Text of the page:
Telemedicine has grown tremendously in the past five years in some rural areas. Yet barriers remain, and only a fraction of the population has access.
"Soccer is America's sport of the future," so that old joke goes, "and it always will be."
I am reminded that of that chestnut every four years as I follow the World Cup misfortunes of the U.S. men's team, and whenever the subject turns to telemedicine.
For so many years we've been talking about the potential of telemedicine, how it can improve population health and access and contain costs, particularly in rural America. Still, we've yet to achieve the sort of widespread utilization and population health benefits that many advocates have envisioned.
For example, a new study in JAMA examined claims data and found that telemedicine visits among Medicare beneficiaries increased by 28% each year from 2004 to 2013, and that 107,000 telemedicine visits were provided in 2013.
More than 40,000 rural Medicare beneficiaries received one telemedicine visit that year, with a mean of 2.6 visits each. That's pretty impressive growth.
Still, 107,000 telemedicine visits represent a fraction of 1% of the nation's 55 million or so Medicare beneficiaries.
There is a human face behind each of those 107,000 visits in 2013. The study found that the most likely users of telemedicine services were disabled beneficiaries with mental illness who were generally sicker and poorer than the average Medicare beneficiary.
It also found that that the "vast majority" of these visits were for behavioral health services. The numbers aren't overwhelming, but for many of these vulnerable people telemedicine is a lifeline.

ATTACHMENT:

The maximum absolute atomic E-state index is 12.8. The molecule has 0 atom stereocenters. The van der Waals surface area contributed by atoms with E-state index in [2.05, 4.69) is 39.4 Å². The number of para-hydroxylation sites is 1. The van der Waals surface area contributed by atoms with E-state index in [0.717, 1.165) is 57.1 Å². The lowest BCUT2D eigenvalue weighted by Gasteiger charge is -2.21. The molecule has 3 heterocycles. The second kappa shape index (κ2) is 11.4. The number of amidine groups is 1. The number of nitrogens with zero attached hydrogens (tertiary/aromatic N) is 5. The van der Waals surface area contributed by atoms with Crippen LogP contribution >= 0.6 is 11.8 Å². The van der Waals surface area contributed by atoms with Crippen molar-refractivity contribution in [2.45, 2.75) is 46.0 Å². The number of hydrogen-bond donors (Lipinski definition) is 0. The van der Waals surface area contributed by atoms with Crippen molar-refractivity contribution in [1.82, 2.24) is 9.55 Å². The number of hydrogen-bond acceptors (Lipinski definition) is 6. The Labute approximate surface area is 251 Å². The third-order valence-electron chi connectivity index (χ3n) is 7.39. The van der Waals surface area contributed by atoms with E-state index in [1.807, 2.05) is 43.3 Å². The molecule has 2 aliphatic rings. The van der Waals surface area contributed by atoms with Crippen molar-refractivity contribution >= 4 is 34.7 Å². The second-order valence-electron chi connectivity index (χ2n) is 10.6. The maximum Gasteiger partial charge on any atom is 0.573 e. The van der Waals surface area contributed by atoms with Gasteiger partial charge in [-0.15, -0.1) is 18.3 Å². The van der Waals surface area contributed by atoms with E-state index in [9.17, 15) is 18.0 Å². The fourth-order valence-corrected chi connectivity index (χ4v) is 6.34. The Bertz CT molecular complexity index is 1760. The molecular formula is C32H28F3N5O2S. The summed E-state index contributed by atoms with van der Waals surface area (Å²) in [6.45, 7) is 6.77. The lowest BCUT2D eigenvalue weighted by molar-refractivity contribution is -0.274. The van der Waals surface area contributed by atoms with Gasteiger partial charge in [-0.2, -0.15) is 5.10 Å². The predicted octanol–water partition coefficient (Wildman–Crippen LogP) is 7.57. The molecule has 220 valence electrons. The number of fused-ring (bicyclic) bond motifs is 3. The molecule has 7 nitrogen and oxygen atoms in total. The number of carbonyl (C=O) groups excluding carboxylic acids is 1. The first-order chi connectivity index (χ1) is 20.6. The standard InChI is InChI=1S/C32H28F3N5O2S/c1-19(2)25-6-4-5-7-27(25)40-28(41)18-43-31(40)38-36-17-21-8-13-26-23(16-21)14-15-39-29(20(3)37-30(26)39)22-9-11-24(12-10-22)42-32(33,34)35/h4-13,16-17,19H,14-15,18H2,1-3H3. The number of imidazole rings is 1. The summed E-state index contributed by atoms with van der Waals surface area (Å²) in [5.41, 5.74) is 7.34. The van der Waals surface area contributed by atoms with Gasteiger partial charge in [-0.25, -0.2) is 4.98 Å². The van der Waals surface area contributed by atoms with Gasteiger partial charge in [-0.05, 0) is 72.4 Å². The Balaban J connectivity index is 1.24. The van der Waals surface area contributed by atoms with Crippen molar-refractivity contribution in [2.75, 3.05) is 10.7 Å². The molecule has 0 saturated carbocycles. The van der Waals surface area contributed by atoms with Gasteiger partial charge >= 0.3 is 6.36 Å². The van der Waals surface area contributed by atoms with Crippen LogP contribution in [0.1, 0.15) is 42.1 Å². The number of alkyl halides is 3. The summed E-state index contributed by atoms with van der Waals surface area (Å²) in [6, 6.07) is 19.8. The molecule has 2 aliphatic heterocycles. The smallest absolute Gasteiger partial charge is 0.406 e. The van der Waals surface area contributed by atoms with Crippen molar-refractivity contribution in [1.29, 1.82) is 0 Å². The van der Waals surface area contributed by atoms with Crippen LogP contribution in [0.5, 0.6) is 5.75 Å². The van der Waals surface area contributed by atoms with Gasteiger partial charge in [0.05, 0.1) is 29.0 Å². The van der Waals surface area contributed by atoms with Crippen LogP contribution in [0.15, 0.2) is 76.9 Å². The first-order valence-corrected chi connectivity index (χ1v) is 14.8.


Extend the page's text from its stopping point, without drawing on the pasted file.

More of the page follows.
In tribal communities, such as the Fort Peck Indian Reservation in Montana, "initial internal reviews and anecdotal evidence suggest that the physical distance [of psychiatric consultations by videoconference] helps patients open up about difficult experiences more quickly than if they received therapy in-person, potentially speeding up treatment progress," according to the Billings Gazette.
Is the Glass Half Empty? Or Half Full?
JAMA study lead researcher Ateev Mehrotra, MD, an internist, pediatrician, and associate professor of Medicine and Health Policy at Harvard Medical School, takes the half-empty/half-full approach to telemedicine.
"The glass half full perspective is that after all these years of conversation and interest in telemedicine, we see very steady and fast growth in the number of telemedicine visits that are provided for Medicare beneficiaries, despite all the restrictions and complaints about how the Medicare rules are outdated." Mehrotra says.
"The fact that there have been more than 100,000 of these telemedicine visits provided in the Medicare population is a big number if you compare it to things like bypass operations and other things in the Medicare population. From that perspective it is relatively big numbers."
John Commins is a content specialist and online news editor for HealthLeaders, a Simplify Compliance brand.